Syria creates new headaches for Republican leaders
WASHINGTON (AP) — The proposal to bomb Syria is dividing both political parties. But the dilemma is most acute for Senate Republican leaders worried about libertarian challengers to their re-election bids back home.
Unlike his House counterparts, Senate Republican leader Mitch McConnell took no clear stand on the matter Tuesday. He’s letting rank-and-file colleagues debate whether to approve President Barack Obama’s proposal to fire missiles at Syrian government targets.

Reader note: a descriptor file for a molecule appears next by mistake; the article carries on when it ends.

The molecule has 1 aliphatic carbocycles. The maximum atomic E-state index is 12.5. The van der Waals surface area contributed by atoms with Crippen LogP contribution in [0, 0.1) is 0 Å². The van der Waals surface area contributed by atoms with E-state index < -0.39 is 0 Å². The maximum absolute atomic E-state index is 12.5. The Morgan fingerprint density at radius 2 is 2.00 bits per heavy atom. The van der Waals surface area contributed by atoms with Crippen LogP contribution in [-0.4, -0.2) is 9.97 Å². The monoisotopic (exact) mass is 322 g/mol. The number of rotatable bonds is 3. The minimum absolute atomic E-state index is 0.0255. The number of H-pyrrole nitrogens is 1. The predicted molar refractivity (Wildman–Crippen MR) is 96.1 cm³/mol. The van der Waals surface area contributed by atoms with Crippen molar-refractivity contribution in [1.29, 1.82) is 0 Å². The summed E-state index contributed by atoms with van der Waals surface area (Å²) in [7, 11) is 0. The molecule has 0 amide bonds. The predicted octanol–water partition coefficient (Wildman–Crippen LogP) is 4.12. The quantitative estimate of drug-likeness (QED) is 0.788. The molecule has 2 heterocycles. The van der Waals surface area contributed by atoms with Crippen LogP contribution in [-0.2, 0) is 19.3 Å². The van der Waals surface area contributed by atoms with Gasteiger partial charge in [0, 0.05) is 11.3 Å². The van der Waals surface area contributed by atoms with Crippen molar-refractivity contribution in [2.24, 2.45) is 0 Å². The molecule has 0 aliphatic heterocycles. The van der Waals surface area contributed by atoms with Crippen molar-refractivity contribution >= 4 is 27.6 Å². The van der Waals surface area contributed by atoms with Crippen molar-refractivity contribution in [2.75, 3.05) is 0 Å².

McConnell faces a challenger from the right in Kentucky’s Republican Senate primary next year. His fellow senator there is tea party hero Rand Paul. Paul leads noninterventionist lawmakers who say attacking Syria is not in the United States’ interest.
McConnell’s caution on Syria contrasts with the support Obama received Tuesday from the House’s Republican leaders.
Congress’ Democratic leaders also back Obama on Syria.